About JavaSketchpad. JavaSketchpad (JSP) is Geometer's Sketchpad (GSP) for the Internet. It is fast, easy to use, and is available to anyone, whether they have Geometer's Sketchpad or not. This presentation will help you get started with using JSP. You can see some examples of JSP sketches. JSP comes with GSP version 4. For earlier versions of GSP, download JSP from the Key web site.
Getting started with JavaSketchpad. To create a JSP file, create a sketch with Sketchpad and then save it as an HTML/JavaSketchpad document in a folder that also contains the jsp folder. The HTML file can then be opened with a web browser or an HTML editor. That’s all there is too it!
Editing the HTML files produced by JavaSketchpad. The HTML files created by JSP can be edited using any webpage or HTML editor. I have found Taco HTML Edit to be the most convenient editor for JSP files. It is freeware for Mac OS X. What little knowledge of HTML you will need can be picked up as you go; however, the JSP Grammar is essential.
Working around the limitations of JavaSketchpad. JSP has limitations, some due to the Web, some due to Java, and some are inherent in JSP itself. JSP doesn’t support all of the constructions available in GSP. However, the most basic constructions are supported, and these are enough to do almost anything. For example, rather than plot points and functions using the “Plot” command from the “Graph” menu, you can use dilations and the trace feature.
Creating a webpage with a JavaSketchpad applet. Once you like a JSP applet, just cut and paste the applet into your webpage.
Getting JavaSketchpad applets working on your web site. You need to be sure the jsp folder is in the same folder that your webpages are in. The first time a user gets to a page with a JSP applet, the computer needs to download the JSP files and this may take some time. This page also has links to lots of great examples of JSP applets.
Sharing your webpages with others. When you send the HTML file, put it into a folder with the jsp folder; then compress and send.
Making JavaSketchpad webpages effective for student learning. This is the best part!
The most significant feature of GSP is its highly interactive nature. Students can create their own sketches, change them, make measurements, graph relationships, and do much more. The main limitation of JSP is that the user cannot create new objects, so the interactive aspect is restricted to dragging, hide/show buttons, and animation.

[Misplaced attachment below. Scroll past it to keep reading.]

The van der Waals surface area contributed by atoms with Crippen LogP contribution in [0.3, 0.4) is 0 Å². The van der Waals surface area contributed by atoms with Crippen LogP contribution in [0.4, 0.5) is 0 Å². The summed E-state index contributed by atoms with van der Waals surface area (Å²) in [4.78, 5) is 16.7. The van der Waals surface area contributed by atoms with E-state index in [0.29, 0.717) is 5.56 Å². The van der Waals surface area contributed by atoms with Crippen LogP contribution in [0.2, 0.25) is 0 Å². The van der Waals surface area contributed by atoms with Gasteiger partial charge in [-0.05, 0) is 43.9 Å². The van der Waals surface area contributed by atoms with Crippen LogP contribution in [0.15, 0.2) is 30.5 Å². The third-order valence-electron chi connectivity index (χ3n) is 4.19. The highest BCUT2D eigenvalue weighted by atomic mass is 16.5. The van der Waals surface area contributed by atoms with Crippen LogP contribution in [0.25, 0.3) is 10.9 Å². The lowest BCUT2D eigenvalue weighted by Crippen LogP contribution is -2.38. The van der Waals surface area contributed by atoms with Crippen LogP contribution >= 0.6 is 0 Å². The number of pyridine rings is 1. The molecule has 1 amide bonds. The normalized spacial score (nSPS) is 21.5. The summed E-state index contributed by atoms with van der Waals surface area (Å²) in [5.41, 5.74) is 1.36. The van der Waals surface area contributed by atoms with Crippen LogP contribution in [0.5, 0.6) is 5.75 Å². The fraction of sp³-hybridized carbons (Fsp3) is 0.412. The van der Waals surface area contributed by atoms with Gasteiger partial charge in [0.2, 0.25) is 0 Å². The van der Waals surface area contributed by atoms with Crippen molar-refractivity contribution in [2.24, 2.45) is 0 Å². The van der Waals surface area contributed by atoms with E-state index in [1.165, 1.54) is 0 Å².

Decide what you want the student to learn from the applet. The text that accompanies the applet should direct the user to the interactive features of the applet and ask questions for the user to consider. The design of the applet itself should focus the user’s attention on key constructions or measurements.
There can be many opportunities for the user to drag points and change the sketch. JSP allows the creator to make some points fixed (by editing the HTML code) so the user can’t move them. Fix those points whose motion is irrelevant to the lesson; that way, users are restricted to moving the points that will illustrate the ideas that you want them to learn.
The Presentation feature of GSP does not work with JSP, but can be replaced with Hide/Show buttons that give users control over how fast they want to see steps. This turns out to be a good thing, because students learn better if they can control the speed of an animation (see papers by Walter Whiteley).
Appearance. A great feature of GSP is color, and with version 4, you can have millions and millions of colors. Color is great and should be used in sketches — especially for younger students — to enhance the learning experience and not distract from it. Use color to give visual cues: Objects that are connected can be colored in ways that show the connection and important objects can be brightly colored.
Some Technicalities. Since many users have small screens, try to keep applets small enough to fit on a screen. At the same time, leave enough room for the user to have a lot of freedom in dragging points. Bold fonts sometimes look better and can be obtained by editing the HTML code. Bold lines look great and can be used to emphasize special lines in a sketch, but be sure that they do not obscure important labels.
Web pages with more than two JSP applets may take too long to download, so you can break longer content into smaller pieces that include at most two JSP applets.
Length measurements in JSP are given in pixels and give large numbers. Rather than use the measurements themselves, use numbers based on the measurements. Dividing lengths by 10 or 20 gives numbers that are small enough for the user to make sense out of them. The degree symbol doesn’t come through on JSP applets, but can be added in the HTML code.
Whiteley, Walter. “Teaching To See Like a Mathematician”
“Dynamic Geometry Programs and the Practice of Geometry”